I doubt that it ever crossed Thomas Jefferson's mind that government should make people live in someone else's idea of safety and happiness. Who are these consumer "advocates" anyway who profess to know what makes other people happy?
Whether we like it or not, many poor people with no credit find a measure of happiness in the immediate gratification that comes with having a new sofa, washing machine or TV in the apartment tonight. They will eventually pay through the nose for that satisfaction, it's true, but if it's that important to them, who are we to forbid it?
For their part, the stores are charging very high prices because the costs of serving that clientele are high. Customers often stop making payments and the merchandise must be reclaimed -- that takes trucks, manpower and time. Very often (probably almost always), that merchandise is no longer saleable and will have to be scrapped. The high price must cover all that.
It doesn't take a Philadelphia lawyer to figure this stuff out, folks.
But still, the ubiquitous consumer "advocates" wail that it's unfair and insist that they know what's best for other people. They are no different from an earlier generation of "advocates" who insisted that government force banks to issue market-rate mortgages to the same creditless poor; and, of course, we all know how that turned out.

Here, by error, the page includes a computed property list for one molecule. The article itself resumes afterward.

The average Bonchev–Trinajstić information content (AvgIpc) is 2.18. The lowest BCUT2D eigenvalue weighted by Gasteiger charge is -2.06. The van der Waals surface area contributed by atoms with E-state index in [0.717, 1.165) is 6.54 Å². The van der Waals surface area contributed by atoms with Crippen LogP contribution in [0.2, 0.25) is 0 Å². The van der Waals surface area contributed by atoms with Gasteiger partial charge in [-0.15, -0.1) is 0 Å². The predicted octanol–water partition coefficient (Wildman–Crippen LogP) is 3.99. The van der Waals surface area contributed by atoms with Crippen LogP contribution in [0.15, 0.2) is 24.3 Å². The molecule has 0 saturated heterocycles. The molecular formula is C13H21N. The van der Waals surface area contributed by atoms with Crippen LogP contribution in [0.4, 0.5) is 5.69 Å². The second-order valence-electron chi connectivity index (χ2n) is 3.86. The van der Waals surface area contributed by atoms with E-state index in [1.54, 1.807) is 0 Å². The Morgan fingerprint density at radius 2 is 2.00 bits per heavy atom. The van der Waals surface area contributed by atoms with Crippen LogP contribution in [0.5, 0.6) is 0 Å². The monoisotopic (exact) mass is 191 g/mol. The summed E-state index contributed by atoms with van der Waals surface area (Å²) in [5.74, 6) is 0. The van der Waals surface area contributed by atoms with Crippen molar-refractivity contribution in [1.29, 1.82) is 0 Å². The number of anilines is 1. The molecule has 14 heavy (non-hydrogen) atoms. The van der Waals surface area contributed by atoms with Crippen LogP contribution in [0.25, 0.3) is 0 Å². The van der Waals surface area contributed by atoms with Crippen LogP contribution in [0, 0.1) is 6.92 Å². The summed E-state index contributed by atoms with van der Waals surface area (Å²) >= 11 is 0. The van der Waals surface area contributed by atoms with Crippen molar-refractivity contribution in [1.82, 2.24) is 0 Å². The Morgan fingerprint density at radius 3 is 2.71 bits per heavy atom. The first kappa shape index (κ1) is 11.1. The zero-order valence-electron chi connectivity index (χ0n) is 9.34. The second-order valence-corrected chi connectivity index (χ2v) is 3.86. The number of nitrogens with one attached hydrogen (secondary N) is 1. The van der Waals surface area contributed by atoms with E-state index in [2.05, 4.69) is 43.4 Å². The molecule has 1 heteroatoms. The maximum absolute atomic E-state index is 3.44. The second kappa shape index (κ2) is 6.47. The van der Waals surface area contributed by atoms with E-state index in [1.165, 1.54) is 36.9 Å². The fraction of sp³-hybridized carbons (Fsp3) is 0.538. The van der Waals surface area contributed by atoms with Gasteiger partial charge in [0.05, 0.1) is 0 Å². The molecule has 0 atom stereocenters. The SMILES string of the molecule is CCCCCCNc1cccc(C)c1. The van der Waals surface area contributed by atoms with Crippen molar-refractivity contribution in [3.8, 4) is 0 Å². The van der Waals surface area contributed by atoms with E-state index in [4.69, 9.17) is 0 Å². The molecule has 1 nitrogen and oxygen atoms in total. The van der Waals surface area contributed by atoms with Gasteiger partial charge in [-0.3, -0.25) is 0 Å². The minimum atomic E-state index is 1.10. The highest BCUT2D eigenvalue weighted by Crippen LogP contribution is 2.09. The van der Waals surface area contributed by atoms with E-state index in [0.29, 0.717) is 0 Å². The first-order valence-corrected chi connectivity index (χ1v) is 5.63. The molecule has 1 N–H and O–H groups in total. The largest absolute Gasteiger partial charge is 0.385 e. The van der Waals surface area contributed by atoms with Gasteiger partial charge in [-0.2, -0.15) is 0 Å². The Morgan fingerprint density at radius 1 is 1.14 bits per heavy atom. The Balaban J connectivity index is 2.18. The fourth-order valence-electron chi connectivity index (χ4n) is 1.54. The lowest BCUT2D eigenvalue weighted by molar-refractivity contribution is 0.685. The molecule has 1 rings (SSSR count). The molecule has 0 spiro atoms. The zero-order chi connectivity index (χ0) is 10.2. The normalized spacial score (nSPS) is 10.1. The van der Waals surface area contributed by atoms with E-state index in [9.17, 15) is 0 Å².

Los Angeles’ rail transit system is now 20 years old, but the Antiplanner’s faithful ally, Tom Rubin, questions whether it should have been built at all. “The push for rail has forced transit ridership down,” says Rubin, who was the chief financial officer of L.A.’s transit agency when the rail lines were planned in the 1980s. “Had they run a lot of buses at low fares, they could have doubled the number of riders.”
Rubin is referring to the fact that in the early 1980s, when LA’s transit policy was to boost bus service by keeping fares low, transit ridership grew dramatically. In 1985, when the agency starting building rail, it raised bus fares and cut service to cover cost overruns. Transit ridership plummeted, and did not recover to its 1985 levels until after 2000.